The dust over the defection of Cross River state governor, Senator Ben Ayade, to the All Progressives Congress (APC), is still swirling menacingly across Cross River with accusations and counter accusations from both political divides of All Progressives Congress and the Peoples Democratic Party. JOSEPH OBUNG, in this report, chronicles the behind-the-scene developments which may have contributed to the defection, and which effectively ended PDP 22 years of monopoly of Cross River politics.
While some persons, especially from the APC, have continued to hail Governor Ben Ayade’s decision to join the ruling party at the centre, others are saying the governor’s defection was long expected due to certain indices which pitched him against PDP leadership.
The bone of contention
Shortly after the 2015 general election, relationship between the Governor Ayade and his then party, the PDP, plummeted from bad to worse as the party accused Ayade of being more at home with APC leadership than the PDP.
Ayade’s closeness to President Muhammadu Buhari and by extension many APC governors and leaders was a cause for concern to the PDP.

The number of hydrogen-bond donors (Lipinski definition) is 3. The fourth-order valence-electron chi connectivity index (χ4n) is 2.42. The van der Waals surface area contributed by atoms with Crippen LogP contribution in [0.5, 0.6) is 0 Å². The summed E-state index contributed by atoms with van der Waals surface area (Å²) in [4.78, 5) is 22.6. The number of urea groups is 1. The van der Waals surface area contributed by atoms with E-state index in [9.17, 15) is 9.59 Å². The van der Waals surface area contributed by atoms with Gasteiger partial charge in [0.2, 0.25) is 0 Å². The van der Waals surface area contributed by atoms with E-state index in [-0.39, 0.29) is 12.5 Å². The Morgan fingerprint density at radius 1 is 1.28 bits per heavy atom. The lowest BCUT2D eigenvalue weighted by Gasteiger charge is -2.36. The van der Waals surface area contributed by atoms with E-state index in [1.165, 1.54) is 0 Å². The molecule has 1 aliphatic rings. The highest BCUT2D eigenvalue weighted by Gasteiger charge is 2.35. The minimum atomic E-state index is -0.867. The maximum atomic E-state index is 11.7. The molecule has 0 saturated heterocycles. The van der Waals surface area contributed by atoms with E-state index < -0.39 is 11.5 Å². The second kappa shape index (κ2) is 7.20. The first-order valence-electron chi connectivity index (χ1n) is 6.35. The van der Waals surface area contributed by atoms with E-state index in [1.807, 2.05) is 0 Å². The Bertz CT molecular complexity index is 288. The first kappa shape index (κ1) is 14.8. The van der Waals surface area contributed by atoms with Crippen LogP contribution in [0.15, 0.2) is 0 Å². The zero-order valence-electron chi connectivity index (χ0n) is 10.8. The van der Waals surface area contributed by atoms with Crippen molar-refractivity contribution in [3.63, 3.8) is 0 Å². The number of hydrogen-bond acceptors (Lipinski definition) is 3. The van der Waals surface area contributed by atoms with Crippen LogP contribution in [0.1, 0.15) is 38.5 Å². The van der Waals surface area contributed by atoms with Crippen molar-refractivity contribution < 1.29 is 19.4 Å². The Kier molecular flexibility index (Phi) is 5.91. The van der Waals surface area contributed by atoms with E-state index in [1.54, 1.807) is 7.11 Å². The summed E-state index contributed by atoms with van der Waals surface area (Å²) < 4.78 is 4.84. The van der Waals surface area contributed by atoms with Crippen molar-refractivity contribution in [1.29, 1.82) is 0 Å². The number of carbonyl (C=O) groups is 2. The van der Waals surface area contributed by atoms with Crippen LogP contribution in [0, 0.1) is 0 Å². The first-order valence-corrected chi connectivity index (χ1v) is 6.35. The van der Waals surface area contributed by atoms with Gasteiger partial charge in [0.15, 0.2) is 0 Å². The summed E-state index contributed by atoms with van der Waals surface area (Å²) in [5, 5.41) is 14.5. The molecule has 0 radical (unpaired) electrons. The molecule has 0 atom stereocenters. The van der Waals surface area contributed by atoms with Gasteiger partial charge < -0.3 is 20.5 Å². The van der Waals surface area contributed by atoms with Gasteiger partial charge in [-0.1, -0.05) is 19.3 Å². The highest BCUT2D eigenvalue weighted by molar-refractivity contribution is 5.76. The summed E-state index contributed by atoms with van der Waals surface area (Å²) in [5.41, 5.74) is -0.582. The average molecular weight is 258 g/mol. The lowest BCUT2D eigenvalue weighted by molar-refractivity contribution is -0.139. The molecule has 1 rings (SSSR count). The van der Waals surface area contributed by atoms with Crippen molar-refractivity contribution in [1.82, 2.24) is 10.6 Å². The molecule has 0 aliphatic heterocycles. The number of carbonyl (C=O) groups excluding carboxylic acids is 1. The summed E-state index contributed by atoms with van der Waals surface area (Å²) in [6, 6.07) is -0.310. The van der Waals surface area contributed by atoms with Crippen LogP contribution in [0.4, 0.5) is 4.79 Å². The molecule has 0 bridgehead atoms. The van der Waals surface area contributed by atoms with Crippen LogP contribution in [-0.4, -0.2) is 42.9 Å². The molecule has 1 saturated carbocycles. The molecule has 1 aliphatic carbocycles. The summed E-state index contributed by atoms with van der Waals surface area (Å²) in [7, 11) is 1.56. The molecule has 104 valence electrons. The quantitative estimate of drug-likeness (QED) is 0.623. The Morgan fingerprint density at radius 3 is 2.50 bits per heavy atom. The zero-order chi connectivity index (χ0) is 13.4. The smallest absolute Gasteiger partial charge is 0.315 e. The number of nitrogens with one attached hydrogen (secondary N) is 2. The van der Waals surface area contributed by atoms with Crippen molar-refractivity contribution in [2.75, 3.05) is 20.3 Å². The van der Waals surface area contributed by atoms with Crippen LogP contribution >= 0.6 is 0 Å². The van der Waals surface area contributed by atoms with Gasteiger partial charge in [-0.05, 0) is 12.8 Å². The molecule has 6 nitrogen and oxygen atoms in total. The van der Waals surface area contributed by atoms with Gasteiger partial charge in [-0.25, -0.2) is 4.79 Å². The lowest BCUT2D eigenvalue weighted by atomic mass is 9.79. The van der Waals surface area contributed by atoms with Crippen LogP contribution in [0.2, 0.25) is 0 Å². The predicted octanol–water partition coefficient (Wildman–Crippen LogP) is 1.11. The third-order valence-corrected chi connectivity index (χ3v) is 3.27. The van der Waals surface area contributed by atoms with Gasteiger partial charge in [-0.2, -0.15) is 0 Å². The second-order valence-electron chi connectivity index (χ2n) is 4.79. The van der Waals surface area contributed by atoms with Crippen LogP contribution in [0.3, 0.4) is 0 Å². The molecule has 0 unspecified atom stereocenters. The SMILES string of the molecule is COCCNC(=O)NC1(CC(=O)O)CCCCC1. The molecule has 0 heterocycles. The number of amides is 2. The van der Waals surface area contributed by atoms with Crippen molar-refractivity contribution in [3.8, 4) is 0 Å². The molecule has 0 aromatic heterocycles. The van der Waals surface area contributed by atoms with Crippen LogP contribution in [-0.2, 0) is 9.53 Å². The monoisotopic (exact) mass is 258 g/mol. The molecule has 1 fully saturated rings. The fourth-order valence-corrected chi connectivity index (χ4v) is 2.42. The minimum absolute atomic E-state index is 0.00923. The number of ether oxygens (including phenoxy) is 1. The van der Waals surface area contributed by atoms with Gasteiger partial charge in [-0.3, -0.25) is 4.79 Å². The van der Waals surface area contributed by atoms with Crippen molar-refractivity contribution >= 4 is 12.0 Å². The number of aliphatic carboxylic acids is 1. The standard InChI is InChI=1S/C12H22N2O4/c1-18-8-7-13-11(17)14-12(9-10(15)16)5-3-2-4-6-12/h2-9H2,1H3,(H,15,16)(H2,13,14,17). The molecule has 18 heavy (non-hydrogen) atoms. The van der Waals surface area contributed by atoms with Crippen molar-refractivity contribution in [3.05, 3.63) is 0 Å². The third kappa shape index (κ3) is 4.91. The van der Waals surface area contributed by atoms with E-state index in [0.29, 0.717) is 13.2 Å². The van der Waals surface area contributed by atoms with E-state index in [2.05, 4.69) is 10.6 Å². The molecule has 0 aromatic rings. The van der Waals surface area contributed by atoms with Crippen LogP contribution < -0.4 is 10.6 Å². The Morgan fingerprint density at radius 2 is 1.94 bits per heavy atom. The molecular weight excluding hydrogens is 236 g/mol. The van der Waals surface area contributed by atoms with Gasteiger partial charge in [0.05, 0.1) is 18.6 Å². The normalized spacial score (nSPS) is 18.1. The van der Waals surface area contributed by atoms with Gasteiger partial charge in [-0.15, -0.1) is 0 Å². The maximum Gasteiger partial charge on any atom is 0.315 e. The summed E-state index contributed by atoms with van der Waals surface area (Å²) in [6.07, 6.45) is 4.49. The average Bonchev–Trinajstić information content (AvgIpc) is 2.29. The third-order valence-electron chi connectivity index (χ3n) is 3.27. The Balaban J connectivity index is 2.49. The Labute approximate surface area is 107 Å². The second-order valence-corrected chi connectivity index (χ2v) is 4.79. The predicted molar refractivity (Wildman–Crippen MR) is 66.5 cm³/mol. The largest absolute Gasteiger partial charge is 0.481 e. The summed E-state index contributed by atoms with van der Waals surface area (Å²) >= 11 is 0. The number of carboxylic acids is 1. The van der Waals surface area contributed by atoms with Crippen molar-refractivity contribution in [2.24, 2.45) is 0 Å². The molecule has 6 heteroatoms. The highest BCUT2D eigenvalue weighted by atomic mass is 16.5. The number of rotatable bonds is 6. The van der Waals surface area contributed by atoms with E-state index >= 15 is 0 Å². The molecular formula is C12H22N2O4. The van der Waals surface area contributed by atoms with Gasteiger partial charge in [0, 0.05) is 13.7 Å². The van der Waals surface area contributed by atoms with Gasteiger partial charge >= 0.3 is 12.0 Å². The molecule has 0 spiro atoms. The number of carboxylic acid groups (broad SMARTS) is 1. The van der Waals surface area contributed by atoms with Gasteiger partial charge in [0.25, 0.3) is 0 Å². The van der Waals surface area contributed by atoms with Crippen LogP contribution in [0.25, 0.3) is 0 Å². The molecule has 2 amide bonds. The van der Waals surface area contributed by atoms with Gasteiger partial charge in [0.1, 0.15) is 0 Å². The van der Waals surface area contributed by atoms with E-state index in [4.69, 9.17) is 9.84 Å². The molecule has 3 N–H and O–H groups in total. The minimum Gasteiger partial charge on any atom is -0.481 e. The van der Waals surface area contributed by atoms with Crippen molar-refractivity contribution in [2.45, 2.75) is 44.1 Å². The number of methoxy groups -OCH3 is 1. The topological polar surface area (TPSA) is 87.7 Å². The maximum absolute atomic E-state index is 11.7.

And, due to this close relationship, within just five months as governor, Ayade was able to bring Buhari to Calabar for a ground breaking ceremony of proposed 275km super highway project.
Although the conceptualization of the project turned out to be a subject of controversy for some years, Buhari again became a guest of the Cross River state government on a June 26, 2018 when he arrived Calabar to commission the rice seedling factory.
Apart from his closeness to the centre during his time as a PDP governor, Gov Ayade saw no reasons why he should pick quarrels with other leaders of APC especially those from his state.
This may have explained why in December 3, 2016, Gov Ayade attended the thanksgiving service in honour of the then Minister of the Niger Delta Affairs, Pastor Usani Usani, and in which other APC governors were in attendance. This drew condemnation from PDP leaders and loyalists especially as Ayade was the only PDP governor in that event.
In an interaction, an aide to the governor, who preferred anonymity, told this newspaper that the National leadership of the PDP was bent on disgracing Ayade, and that the governor left PDP out of frustration because the party took away its structure from the governor.
Iyadim Iyadim, Chairman of Bakassi local government council, told reporters early this week that the struggle for who controls PDP structure was the sole reason Ayade left, adding ‘PDP did not give the governor opportunity to lead the party the way he wanted.”
This, multiple PDP sources disagreed, saying “the governor had been in veiled love for the APC since 2016.”
One of the sources claimed that taking the party structure at the ward levels from the governor was just to cut him to size considering his body language, especially as the party was uncertain on where Ayade belonged.